Reaching for the stars during a recession

Reaching for the stars
during a recession

By Dave Duffy

Dave Duffy

Issue #125 • September/October, 2010

Toby is the volunteer assistant golf coach for the team this magazine sponsors, the Gold Beach High School Panthers. He has spent hundreds of hours of his own time teaching golf to high school kids. Not only teaching, but showing them how to have confidence in themselves, how to overcome seemingly insurmountable obstacles on the golf course, and how to do their best no matter the circumstances. “I’ve been telling kids for years to reach for the stars,” he told me. “I think I’ll take my own advice.”

We’re all rooting for Toby around here. My family and several of the high school players will travel the 300 miles to the northern part of the state to watch him play the 36 holes in one day required for the playability test. If he shoots low enough (the equivalent of about a five over par on our local course), he’ll be eligible to play on the Nationwide Tour, which is kind of a minor league for the PGA Tour. He’ll also be eligible to be hired as a golf pro at a golf course. “I’ll either succeed or fail,” he said. “Either is better than not trying.”

We could all learn from a man who is suffering from the current recession, yet who intends to pursue a lifelong dream in the midst of it.

“When the housing market was booming,” he said, “I couldn’t afford to pursue my dreams; I was making too much money. Now that there’s no work and I’m running out of money, it presents me with an opportunity to do something I believe I have the talent to do. If not now, when? The recession has opened a door for me; I’m going to walk through it and see what’s on the other side.”

I’ll buy that philosophy, and I’ll expand on it. Maybe most of us don’t have the talent to become a professional golfer, but we have talent to do something that we’ve thought about doing at one time or other in our lives. A hobby or just a desire to do a certain thing can be turned into a powerful business tool. This magazine was my way of pursuing both a writing talent and a need to get away from civilization. I, too, was floundering when I began it, but my desire through years of hard work made it a success. What are your talents, needs, and desires?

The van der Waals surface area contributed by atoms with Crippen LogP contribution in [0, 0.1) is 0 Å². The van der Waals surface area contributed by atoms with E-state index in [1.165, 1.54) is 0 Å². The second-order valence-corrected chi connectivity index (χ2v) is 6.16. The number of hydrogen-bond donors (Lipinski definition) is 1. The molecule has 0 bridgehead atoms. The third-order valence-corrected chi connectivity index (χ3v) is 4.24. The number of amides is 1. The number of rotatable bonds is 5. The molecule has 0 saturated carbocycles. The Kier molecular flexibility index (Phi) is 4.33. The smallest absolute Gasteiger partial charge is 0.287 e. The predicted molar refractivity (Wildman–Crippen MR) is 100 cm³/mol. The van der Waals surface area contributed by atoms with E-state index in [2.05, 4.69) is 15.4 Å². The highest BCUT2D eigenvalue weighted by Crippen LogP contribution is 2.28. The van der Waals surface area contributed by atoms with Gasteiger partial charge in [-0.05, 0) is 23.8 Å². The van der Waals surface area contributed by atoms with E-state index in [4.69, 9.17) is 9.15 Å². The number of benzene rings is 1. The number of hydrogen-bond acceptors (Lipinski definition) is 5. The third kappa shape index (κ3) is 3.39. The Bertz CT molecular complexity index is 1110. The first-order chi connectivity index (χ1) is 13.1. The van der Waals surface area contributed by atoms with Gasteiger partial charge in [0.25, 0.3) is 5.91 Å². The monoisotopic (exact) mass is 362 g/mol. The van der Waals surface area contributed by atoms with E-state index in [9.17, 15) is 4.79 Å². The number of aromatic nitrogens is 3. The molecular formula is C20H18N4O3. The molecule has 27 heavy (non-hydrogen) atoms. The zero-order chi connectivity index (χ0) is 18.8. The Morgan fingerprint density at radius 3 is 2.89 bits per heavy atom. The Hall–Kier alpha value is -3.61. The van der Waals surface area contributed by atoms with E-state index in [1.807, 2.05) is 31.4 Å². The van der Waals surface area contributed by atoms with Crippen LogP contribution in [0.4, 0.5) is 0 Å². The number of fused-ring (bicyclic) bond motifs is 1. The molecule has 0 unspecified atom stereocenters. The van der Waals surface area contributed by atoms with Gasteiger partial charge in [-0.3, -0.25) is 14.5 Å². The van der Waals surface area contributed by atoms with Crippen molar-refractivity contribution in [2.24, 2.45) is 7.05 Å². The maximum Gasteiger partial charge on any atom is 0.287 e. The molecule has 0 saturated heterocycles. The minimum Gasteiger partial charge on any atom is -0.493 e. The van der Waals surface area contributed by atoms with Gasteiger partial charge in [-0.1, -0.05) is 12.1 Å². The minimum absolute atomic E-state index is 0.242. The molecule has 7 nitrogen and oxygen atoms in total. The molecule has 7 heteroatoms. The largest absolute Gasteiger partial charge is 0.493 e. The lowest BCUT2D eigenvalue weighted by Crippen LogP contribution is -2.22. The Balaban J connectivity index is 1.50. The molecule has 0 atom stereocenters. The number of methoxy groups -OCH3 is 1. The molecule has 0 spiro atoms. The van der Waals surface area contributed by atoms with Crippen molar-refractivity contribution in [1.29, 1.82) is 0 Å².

The typical successful small town business I have encountered in my life has been owned by someone who took an interest in or a love for something and turned it into a business. Their spouse went along for the ride and made valuable contributions to the business. The makeup of just about every small business in my town consists of husband and wife teams. Usually the husband provides the physical labor, and the wife is the organizer and bookkeeper. Most aren’t making a ton of money, but they’re surviving, even during this recession.

If the recession is affecting you, or if you’re out of work, why not examine your stored-away dreams and hobbies and see if you can find a business idea in them. Take a try at doing something you’ve always wanted to do. Maybe you’ll reinvent yourself. Later on you can thank the current recession for prompting you to reach into your box of dreams and launching a new career.

Toby Stanley’s dream of playing professional golf has been tucked away in his mind for about 11 years. He kept it simmering by teaching high school kids to play golf. As he taught, he too got to practice and hone his skills. Now circumstances have caused him to put his dream back on the front burner. It could be a life-changing decision.

This recession is going to be with us for a while. It’s intractable, the economists now say, and I expect it to deepen next year as major federal tax cuts expire on January 1. Although I’d like to be optimistic, I think the whole economy will sink deeper into the mud, unemployment will rise from its current 10% (more than 15% if you count those who have stopped looking for jobs), and bigger businesses will begin another round of layoffs.

Why I have such a dismal economic outlook is the topic for another column, but you only have to read the analyses of non-government economists, or even the Wall Street Journal, to view the tottering economic colossus that was once America. But I also believe difficult economic periods offer tremendous opportunities for individuals who are bold enough to reach out for them.

Toby Stanley gives us an example of someone who will not allow himself to be swallowed up by overall economic events. If he passes his playability test, it will be the first step in a potential new career. If he fails, he’ll think of something else to pursue. It’s his attitude and willingness to try something else that really matters.

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